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The Art of Monarchy

A collaboration with BBC Radio 4 to mark Her Majesty The Queen’s Diamond Jubilee

India

Sword and scabbard c.1902

Gold, coloured enamel, diamonds, steel | Sword 88.5 cm long, scabbard: 89.7cm long (whole object) | RCIN 11288

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This exceptionally rich sword and scabbard was presented to Edward VII on the occasion of his coronation by Sawai Sir Madho Singh Bahadur (1861-1922), Maharaja of Jaipur. Madha Singh was one of the small group of Indian princes and nobles invited to attend the ceremony at Westminster Abbey in June 1902. For the journey to England he chartered a ship which was fitted with large copper vats containing sufficient Ganges water to sustain him and his retinue of 400 followers throughout both sea passages and whilst in England. At the eleventh hour, after their arrival in London together with large numbers of other foreign royalty and heads of state, the coronation was cancelled due to the King's appendicitis. It did not in fact take place until 9 August, by which time most of the royal guests had departed for home. The Maharaja, however, duly attended the postponed ceremony, having spent the intervening period staying at Kedleston Hall and other country houses, closely attended at all times by his cook and his jeweller.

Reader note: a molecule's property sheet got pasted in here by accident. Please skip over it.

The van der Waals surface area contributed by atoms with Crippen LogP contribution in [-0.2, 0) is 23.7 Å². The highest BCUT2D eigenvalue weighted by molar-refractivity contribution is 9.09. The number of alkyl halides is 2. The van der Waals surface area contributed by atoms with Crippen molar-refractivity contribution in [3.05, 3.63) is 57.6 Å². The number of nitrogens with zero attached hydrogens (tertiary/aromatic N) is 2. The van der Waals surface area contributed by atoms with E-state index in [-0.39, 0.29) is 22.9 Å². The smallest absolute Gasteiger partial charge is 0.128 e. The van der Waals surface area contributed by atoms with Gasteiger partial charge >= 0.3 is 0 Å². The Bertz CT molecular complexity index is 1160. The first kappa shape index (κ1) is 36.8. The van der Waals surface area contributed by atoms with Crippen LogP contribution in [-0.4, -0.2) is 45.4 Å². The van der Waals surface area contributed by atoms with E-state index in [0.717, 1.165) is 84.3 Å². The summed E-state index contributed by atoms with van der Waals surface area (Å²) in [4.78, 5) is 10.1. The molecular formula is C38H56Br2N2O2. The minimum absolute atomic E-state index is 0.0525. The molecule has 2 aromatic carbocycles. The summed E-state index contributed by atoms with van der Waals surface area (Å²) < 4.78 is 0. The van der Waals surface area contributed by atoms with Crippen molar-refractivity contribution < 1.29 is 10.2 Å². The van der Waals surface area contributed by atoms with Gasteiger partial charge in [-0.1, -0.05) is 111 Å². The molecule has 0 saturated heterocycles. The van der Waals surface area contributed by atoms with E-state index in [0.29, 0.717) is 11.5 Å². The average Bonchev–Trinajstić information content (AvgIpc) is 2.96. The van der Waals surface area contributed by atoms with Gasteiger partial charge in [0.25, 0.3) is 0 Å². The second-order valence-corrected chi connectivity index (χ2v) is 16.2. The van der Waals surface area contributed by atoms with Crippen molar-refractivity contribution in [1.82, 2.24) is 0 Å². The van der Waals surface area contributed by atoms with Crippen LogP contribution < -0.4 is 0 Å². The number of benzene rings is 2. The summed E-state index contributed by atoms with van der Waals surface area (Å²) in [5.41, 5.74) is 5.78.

The importance of the jeweller in the Maharaja's household is clear from this coronation gift, which is set with a total of 719 diamonds. These include a large number of rose-cut and brilliant-cut stones as well as the flat, 'lasque' stones more commonly used in Indian jewellery, and it is possible that many of them were cut in Europe. They are held in 'rub-over' gold settings and backed with silver foil, which makes it impossible to assess their total weight with precision. The largest appear to be the two mixed-cut pale yellow diamonds at the end of the quillons, one of which is estimated at thirty-six carats. The combined weight of all the diamonds is possibly in the region of two thousand carats. The scabbard and hilt are of gold, finely enamelled in dark blue, green and red. The blade is inscribed with the words A TOKEN OF THE LOYALTY OF / SAWAI MADHO SINGH / MAHARAJA OF JAIPUR / 9th AUGUST 1902.

Swords were often used as gifts being symbols of power faith and loyalty, in this case it is the richness of the diamonds rather than the quality of the blade that is conveying the message of the importance of the Maharaja of Jaipur.

This magnificent sword which is now displayed as part of the Indian collection at Buckingham Palace can be seen as perhaps the pinnacle of one such relationship he formed in India.